Staff members should review their programs' policies and procedures regularly so they will be clear about their responsibilities. Also, if a report is ruled out or unsubstantiated, child care providers may need to continue to document and to report any subsequent behavior in that child that may warrant another referral. Sometimes CPS simply does not have sufficient information to investigate a report or to substantiate a case; however, that does not necessarily mean that the maltreatment did not occur.
Talking with the Child
Even though CPS or law enforcement has the responsibility to assess and to investigate allegations of abuse or neglect, there are times when they may request that the child care provider speak with the child to gather more information in order to meet statutory guidelines for accepting a report. The primary purpose of the discussion is to obtain enough information from the child for an informed report to CPS or to law enforcement, and it should occur only after the agency has requested clarification or additional information. The child care provider should keep in mind that this conversation is not an interrogation, and the purpose is not to prove that abuse or neglect occurred. During these discussions, or when a child discloses maltreatment to a caregiver, it is important to remember that:
- The child may be fearful of others learning about the abuse or neglect. The child care provider should assure the child that the information will not be shared with other children or with anyone who does not need to know. The child care provider should acknowledge that in order to help the child, it may be necessary to discuss these issues with other child care personnel or other adults who are in a position to help. It is vital that the child care provider abide by the promise to protect the child's right to confidentiality.
- The caregiver should not display anger, shock, disapproval, or other strong emotions toward either the alleged perpetrator or the child for any action disclosed as it may affect the child's comfort level or willingness to continue talking.
- The child care provider should be careful of what she says or implies about a suspected abuser in order not to influence a child's report unduly or to inhibit disclosure, especially if the child is attached to or has positive feelings toward the alleged abuser.
- The caregiver should use language that is developmentally appropriate for and easily understandable to the child.
- The child should be made as comfortable as possible under the circumstances. The conversation should be conducted in a quiet, private, nonthreatening place that is familiar to the child. The child care provider should sit near the child, not behind a desk or a table. In nice weather, a pleasant spot outdoors can be appropriate.
- The caregiver should ask for clarification if she does not understand what the child is saying.
- Let the child tell the story without probing for information that the child is reticent or unwilling to give. The child should be reassured that if a question has to be repeated, it is not because he gave a wrong answer.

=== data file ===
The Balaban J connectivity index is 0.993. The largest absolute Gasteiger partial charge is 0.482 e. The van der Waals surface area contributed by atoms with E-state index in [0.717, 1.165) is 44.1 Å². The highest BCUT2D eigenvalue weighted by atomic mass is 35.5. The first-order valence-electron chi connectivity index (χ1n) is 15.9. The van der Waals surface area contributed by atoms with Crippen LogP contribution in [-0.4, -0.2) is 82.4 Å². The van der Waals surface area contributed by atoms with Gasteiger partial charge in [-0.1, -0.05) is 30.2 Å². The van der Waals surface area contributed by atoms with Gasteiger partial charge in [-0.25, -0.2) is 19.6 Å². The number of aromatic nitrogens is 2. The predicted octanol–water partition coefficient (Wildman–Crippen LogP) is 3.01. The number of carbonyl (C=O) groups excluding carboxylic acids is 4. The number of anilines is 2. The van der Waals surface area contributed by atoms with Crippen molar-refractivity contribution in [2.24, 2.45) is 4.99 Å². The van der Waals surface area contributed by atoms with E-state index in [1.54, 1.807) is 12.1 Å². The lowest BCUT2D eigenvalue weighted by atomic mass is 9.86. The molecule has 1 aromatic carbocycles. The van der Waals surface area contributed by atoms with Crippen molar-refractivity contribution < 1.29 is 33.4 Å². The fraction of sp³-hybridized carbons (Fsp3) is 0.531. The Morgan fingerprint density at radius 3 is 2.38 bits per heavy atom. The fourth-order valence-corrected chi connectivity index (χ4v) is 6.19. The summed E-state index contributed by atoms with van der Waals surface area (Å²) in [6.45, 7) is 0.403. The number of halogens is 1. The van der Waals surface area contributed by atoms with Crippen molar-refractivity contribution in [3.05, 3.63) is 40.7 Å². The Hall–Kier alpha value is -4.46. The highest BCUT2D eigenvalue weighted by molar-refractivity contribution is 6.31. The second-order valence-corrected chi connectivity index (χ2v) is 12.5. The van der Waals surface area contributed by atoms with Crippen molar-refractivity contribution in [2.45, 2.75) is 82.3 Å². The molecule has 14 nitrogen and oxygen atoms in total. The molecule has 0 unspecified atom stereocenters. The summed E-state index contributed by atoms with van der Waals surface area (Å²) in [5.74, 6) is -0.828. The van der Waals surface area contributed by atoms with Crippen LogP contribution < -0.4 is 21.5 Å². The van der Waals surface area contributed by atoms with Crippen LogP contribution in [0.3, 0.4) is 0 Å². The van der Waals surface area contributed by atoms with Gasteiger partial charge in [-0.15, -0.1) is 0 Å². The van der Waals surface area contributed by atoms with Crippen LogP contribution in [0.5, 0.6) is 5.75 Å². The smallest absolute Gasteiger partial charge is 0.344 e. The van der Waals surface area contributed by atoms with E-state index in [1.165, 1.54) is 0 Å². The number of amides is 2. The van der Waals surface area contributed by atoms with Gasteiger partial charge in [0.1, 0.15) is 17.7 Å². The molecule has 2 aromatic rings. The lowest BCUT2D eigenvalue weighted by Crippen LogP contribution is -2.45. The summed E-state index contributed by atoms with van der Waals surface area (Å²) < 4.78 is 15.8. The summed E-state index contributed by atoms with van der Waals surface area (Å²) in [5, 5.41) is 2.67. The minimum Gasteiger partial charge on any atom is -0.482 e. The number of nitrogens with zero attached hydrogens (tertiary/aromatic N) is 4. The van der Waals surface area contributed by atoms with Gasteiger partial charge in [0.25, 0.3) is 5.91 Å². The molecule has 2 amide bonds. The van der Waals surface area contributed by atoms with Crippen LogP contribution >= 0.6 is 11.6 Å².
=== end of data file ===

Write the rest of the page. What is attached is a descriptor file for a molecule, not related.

- During the interview, there only should be one caregiver talking to the child. Optimally, the person who talks to the child should be someone with whom the child feels comfortable and trusts.
- The child may be afraid to tell the whole truth because of:
- Fear of being hurt further by the alleged abuser for disclosing the maltreatment;
- Belief that the alleged abuser may go away or go to jail;
- Fear of being removed from the home;
- Feelings of loyalty or attachment to the alleged abuser no matter how bad the situation might be.
- The child may think that the abuse or neglect is normal.
- Children often feel or are told that they are to blame for their maltreatment or for bringing "trouble" to the family. It is important, therefore, to reassure the child that he is not at fault.
- If the child is volunteering information, the caregiver can praise the child for taking the difficult step of talking about what happened. It is not up to the caregiver to determine if the child is completely accurate.
- The caregiver should not ask the child to remove any clothing to show evidence of abuse.
- The child may disclose information in bits and pieces rather than all at once. This is particularly true for very young children, who have short attention spans and may get anxious or fatigued quickly. If the child care provider becomes impatient, the child either may push herself too hard for answers or give up too easily.
- Some children have an easier time drawing or acting out an incident rather than verbalizing what occurred.
Child care providers can harm subsequent CPS or legal processes by probing excessively for answers, by asking leading questions (i.e., questions that attempt to guide the child's response), or by supplying children with terms or information. Courts have dismissed several child sexual abuse cases because it was believed that the initial interviewers biased the children by such actions.